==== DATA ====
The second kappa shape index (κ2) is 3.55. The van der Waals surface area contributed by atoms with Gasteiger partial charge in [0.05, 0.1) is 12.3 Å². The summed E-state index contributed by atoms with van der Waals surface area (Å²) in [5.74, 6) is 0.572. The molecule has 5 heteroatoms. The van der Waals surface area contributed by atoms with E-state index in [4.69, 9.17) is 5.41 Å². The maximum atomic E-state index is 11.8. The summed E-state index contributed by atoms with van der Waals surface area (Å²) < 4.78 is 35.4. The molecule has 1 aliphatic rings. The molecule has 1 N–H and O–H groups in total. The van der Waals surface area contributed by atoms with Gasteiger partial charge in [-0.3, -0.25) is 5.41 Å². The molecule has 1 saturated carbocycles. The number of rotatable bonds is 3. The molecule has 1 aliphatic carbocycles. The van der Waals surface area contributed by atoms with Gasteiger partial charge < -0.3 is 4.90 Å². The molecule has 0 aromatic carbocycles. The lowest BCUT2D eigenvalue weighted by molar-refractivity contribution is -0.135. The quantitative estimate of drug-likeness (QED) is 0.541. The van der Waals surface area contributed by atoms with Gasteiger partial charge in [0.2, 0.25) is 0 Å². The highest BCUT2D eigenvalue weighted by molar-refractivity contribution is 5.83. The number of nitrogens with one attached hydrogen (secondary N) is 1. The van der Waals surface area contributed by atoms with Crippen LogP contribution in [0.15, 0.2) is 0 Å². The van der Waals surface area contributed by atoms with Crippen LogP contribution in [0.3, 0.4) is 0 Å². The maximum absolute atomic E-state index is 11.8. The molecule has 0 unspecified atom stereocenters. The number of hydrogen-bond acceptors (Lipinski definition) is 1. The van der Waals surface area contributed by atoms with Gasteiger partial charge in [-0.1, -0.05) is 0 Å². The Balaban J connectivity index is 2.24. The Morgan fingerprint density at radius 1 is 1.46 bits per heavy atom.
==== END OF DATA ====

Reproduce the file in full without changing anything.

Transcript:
The second kappa shape index (κ2) is 3.55. The van der Waals surface area contributed by atoms with Gasteiger partial charge in [0.05, 0.1) is 12.3 Å². The summed E-state index contributed by atoms with van der Waals surface area (Å²) in [5.74, 6) is 0.572. The molecule has 5 heteroatoms. The van der Waals surface area contributed by atoms with E-state index in [4.69, 9.17) is 5.41 Å². The maximum atomic E-state index is 11.8. The summed E-state index contributed by atoms with van der Waals surface area (Å²) < 4.78 is 35.4. The molecule has 1 aliphatic rings. The molecule has 1 N–H and O–H groups in total. The van der Waals surface area contributed by atoms with Gasteiger partial charge in [-0.3, -0.25) is 5.41 Å². The molecule has 1 saturated carbocycles. The number of rotatable bonds is 3. The molecule has 1 aliphatic carbocycles. The van der Waals surface area contributed by atoms with Gasteiger partial charge < -0.3 is 4.90 Å². The molecule has 0 aromatic carbocycles. The lowest BCUT2D eigenvalue weighted by molar-refractivity contribution is -0.135. The quantitative estimate of drug-likeness (QED) is 0.541. The van der Waals surface area contributed by atoms with Gasteiger partial charge in [0.2, 0.25) is 0 Å². The highest BCUT2D eigenvalue weighted by molar-refractivity contribution is 5.83. The number of nitrogens with one attached hydrogen (secondary N) is 1. The van der Waals surface area contributed by atoms with Crippen LogP contribution in [0.15, 0.2) is 0 Å². The van der Waals surface area contributed by atoms with Crippen LogP contribution in [0.3, 0.4) is 0 Å². The maximum absolute atomic E-state index is 11.8. The molecule has 0 unspecified atom stereocenters. The number of hydrogen-bond acceptors (Lipinski definition) is 1. The van der Waals surface area contributed by atoms with Gasteiger partial charge in [-0.1, -0.05) is 0 Å². The Balaban J connectivity index is 2.24. The Morgan fingerprint density at radius 1 is 1.46 bits per heavy atom.